Niger

U.S. Troops Will Stay in Niger and You'll Forget About It Again Soon Enough

U.S. fatalities bring America's misadventures overseas into the public eye, but only briefly.

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U.S. Army Africa

Three U.S. troops killed in Niger became the first American casualties of a campaign launched by President Barack Obama in 2013 to assist French forces in rooting out Islamists in Mali.

"What," a probably small number of Americans are asking today, "are U.S. troops doing in Niger?"

Well, it's not quite simple. When the U.S. moved into Libya and took out Col. Moammar Qaddafi in 2011, it led to a stream of fighters and weapons from the Libyan regime spreading through the region as far as Nigeria and Syria.

In 2012, Tuareg rebels once in the employ of Qaddafi overthrew a democratic government in Mali the U.S. once pointed to as "one of the most enlightened democracies in Africa." The French, once Mali's colonial masters, soon followed. In 2013, they declared victory but promised to keep troops in the country as long as necessary.

This spread of fighters and weapons empowered Islamists in the region, feeding a resurgence of Al Qaeda in the Maghreb. Libya, North Africa, West Africa, and even the U.S., will be dealing with the consequences of the 2011 intervention for a long time.

While not at all simple, these "unintended consequences" were totally predictable. What ought to be simple is for U.S. foreign policy makers to accept that military intervention and regime change creates chaotic conditions in which extremism thrives. Libya and Iraq are just two recent examples.

Nevertheless, the U.S. insists it will continue joint counterterrorism operations with the Niger military.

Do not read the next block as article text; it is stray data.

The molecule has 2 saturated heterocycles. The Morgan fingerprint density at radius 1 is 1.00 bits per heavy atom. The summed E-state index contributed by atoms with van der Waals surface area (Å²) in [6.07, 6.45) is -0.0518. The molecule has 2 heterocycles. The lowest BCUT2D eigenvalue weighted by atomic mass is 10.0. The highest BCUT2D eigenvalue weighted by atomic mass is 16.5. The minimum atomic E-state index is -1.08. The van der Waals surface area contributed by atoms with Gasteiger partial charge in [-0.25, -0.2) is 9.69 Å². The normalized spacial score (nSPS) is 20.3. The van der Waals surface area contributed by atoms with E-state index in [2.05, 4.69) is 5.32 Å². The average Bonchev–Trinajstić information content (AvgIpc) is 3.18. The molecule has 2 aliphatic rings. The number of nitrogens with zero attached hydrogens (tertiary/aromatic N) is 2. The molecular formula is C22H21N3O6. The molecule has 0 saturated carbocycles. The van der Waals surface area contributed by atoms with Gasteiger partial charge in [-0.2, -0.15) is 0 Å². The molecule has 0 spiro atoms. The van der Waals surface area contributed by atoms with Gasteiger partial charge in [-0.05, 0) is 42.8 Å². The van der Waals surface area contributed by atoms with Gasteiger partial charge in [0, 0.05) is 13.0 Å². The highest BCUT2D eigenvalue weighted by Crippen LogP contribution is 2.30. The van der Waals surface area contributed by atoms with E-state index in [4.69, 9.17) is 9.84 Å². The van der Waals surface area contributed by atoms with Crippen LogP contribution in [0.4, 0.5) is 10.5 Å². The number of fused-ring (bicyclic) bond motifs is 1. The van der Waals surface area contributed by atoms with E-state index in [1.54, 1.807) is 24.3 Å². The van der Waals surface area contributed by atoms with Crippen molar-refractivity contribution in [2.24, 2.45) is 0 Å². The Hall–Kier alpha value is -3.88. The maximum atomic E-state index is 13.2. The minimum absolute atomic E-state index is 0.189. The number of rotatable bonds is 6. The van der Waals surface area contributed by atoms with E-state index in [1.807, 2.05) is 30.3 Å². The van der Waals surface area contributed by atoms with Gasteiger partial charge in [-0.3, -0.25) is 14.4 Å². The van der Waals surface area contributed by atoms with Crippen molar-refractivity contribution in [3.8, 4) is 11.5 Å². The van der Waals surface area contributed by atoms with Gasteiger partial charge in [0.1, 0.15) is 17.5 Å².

The U.S. has been expanding its military footprint in Africa, especially in West Africa. In 2014 the U.S. deployed a "special security team" to Nigeria to help in the search for 300 schoolgirls kidnapped by Boko Haram. Only a couple of dozen of the girls were rescued. The U.S. is also building a drone base in a volatile region in Niger, and it runs numerous military intelligence operations across Africa.

The Obama administration was tight-lipped on U.S. activities in Africa, and most U.S. media and voters showed little interest in the evolving theater in the war on terror.

President Trump, for his part, has made it clear he'd rather defer decision-making to the military and explicitly rejected the idea of transparency in U.S. military action, claiming it only helps the enemy.

U.S. fatalities might be the only time American military misadventure in Africa gets any attention. Members of Congress interested in curbing the executive branch's war powers (like those trying to force a vote on U.S. involvement in the war in Yemen) ought not forget the importance of asserting their role in warmaking when it comes to U.S. involvement in Africa.